The Coming Oil Investment Boom

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If today's towering price of oil reflects some speculator's bet on a long-term scarcity of liquid motor fuels, this will prove the misguided bet of a lifetime. Hydrocarbons are abundant and can be extracted from living plant matter as well as from their fossil remains. Many oil fields under current technology are considered depleted when they're still 50% full. But technology advances, doesn't it?

When oil hit $40 and then $70, this column was serene. With a couple billion Chinese, Indians and others joining the global marketplace, they will need energy, and lots of it. The price mechanism is our only hope.

Sure enough, it's working. Money is pouring into Canada's massive tar sands. A thousand substitutions are taking place on the demand side. Sales of SUVs are falling; sales of four-cylinder sedans are up. The number of miles driven by American motorists shrank in February for the first time in 26 years.

At $70 a barrel, we worried only that the folly of India and China in artificially holding down prices to consumers would spread. The news is happy here too. Taiwan, Indonesia and Malaysia are cutting back subsidies or thinking about it. India and China may not let prices float anytime soon, but they're letting gas lines and spot shortages ration supply anyway.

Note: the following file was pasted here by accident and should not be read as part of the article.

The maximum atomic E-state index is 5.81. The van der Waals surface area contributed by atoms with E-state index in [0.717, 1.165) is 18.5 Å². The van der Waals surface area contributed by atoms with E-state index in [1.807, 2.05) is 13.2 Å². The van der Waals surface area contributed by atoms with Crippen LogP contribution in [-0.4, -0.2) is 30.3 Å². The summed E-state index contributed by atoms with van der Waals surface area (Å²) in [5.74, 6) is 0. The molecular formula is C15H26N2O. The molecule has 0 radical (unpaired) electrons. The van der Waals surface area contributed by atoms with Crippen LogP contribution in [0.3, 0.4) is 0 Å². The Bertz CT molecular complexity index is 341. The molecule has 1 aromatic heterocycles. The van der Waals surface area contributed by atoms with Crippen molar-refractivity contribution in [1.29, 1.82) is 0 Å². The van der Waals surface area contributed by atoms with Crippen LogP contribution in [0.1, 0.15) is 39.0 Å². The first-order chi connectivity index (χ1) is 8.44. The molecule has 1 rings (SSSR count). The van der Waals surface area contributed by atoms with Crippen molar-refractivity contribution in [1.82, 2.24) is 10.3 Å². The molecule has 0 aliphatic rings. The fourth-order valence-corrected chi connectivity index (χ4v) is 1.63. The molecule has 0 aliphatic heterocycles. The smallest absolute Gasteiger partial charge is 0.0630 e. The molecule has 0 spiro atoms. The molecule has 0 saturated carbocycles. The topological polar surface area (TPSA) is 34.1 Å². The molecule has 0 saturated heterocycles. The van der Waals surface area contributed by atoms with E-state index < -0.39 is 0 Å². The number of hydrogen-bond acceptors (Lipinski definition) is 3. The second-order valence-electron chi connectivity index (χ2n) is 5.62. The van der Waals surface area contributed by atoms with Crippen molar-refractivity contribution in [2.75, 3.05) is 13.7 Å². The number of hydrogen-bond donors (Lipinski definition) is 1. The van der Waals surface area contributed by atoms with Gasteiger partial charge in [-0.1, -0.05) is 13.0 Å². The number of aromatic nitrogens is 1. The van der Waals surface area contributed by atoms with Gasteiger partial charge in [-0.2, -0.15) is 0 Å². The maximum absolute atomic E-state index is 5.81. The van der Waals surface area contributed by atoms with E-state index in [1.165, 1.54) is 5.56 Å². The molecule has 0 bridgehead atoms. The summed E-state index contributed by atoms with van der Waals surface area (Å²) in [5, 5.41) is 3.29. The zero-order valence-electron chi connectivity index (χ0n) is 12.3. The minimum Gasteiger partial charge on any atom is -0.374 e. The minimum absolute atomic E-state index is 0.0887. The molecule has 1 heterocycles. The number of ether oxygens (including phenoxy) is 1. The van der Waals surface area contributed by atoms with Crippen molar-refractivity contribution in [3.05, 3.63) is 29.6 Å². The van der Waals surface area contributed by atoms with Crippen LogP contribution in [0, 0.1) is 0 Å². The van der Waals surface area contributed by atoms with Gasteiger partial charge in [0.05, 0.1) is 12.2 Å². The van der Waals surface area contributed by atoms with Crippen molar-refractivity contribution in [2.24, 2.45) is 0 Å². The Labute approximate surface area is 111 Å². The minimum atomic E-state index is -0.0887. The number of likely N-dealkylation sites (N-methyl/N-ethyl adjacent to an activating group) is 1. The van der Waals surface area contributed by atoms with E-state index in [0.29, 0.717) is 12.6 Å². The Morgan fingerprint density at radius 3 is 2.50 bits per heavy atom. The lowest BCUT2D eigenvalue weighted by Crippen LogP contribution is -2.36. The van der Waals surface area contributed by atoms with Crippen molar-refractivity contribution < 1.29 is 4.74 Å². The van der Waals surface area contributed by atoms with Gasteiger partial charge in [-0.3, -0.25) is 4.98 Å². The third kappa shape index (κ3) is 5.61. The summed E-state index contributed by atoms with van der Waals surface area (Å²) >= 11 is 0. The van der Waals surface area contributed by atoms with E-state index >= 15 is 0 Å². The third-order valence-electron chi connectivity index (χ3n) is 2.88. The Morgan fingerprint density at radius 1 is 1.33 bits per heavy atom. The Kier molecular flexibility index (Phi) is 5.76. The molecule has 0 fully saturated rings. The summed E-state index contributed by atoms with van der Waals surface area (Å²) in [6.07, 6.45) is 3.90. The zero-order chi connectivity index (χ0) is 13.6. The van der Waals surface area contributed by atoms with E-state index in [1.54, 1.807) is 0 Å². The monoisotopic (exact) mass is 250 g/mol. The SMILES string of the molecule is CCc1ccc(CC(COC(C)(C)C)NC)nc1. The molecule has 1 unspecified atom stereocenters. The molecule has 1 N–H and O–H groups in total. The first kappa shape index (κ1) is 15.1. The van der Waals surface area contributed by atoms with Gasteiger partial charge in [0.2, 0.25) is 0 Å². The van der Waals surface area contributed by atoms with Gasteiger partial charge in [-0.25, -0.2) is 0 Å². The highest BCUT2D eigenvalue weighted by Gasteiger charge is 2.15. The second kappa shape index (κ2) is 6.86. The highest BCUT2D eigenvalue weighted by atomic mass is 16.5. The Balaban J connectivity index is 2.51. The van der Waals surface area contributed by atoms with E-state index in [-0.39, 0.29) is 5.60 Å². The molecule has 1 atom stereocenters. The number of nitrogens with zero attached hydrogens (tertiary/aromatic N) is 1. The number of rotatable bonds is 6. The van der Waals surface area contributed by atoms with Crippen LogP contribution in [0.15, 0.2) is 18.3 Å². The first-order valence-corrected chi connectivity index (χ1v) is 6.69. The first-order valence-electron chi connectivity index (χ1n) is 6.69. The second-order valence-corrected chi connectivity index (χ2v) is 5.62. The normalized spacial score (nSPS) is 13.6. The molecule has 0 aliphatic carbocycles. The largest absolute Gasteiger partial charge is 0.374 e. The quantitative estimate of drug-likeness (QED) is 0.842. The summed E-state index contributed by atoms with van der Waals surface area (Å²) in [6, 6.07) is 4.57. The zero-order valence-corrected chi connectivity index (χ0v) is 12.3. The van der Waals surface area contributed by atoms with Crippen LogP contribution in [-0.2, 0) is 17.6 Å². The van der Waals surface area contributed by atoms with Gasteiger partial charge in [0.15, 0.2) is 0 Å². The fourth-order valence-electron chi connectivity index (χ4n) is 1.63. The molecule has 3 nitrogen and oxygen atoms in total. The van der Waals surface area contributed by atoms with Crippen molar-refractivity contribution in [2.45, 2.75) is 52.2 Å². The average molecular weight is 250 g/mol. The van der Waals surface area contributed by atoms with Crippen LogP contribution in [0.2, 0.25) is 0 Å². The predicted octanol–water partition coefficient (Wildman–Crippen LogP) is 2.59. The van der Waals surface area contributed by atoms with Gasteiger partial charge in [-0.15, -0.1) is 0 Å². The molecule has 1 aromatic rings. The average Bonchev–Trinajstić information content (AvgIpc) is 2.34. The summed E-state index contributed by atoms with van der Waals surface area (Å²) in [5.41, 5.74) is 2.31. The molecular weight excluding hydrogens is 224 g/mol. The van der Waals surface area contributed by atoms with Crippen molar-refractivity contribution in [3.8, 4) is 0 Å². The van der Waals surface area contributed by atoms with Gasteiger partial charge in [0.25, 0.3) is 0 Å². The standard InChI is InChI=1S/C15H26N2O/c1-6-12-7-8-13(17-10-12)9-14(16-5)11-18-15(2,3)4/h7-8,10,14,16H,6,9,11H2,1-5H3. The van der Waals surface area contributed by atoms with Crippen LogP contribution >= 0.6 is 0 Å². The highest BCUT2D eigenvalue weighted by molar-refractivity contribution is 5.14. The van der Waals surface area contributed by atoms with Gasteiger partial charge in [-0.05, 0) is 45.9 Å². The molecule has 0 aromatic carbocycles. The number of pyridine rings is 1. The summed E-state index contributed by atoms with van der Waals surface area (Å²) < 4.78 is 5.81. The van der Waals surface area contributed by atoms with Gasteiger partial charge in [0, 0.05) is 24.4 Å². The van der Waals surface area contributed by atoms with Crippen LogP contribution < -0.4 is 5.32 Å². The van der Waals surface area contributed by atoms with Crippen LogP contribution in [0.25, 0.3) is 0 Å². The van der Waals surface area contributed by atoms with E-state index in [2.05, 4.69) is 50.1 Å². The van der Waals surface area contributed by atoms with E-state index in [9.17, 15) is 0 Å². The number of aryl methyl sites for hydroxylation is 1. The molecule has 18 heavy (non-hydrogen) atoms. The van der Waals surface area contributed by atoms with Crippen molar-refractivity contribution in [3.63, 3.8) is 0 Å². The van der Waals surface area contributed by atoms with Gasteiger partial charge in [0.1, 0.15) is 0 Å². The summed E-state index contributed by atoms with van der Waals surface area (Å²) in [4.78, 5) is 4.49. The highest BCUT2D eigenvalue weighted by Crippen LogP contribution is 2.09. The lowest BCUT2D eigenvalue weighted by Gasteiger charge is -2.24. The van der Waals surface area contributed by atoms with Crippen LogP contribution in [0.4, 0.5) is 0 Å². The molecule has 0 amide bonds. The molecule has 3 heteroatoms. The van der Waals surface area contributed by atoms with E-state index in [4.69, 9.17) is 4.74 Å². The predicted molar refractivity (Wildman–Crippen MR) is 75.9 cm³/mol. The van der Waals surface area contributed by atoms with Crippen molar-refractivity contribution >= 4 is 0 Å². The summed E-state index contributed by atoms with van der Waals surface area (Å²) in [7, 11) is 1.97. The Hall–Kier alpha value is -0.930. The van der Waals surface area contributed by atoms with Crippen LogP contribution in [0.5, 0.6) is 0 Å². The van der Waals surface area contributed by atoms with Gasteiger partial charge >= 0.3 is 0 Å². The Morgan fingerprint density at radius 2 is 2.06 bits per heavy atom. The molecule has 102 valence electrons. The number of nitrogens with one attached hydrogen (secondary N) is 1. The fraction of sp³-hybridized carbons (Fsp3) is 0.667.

If today's towering price of oil reflects some speculator's bet on a long-term scarcity of liquid motor fuels, this will prove the misguided bet of a lifetime. Hydrocarbons are abundant and can be extracted from living plant matter as well as from their fossil remains. Many oil fields under current technology are considered depleted when they're still 50% full. But technology advances, doesn't it?

Yet there's one miracle of adaptation that even $135 oil apparently can't vouchsafe. It can't bring intellectual coherence to American rhetoric or policy on energy.

By one count, America sits on enough oil and gas to meet its own needs for half a century. We won't help ourselves although our environmental delicacy somehow doesn't stop us from screaming at other countries to tear up their own pristine wildernesses to supply us with cheap energy. President Bush rushes to the Saudis, supplicating for more oil. Congress threatens OPEC with antitrust action. Go figure. That U.S. politicians can afford to indulge a persistent unreality about a basic input of industrial civilization only testifies to how responsive and resilient the global energy market has been despite the political silliness it meets at every turn.

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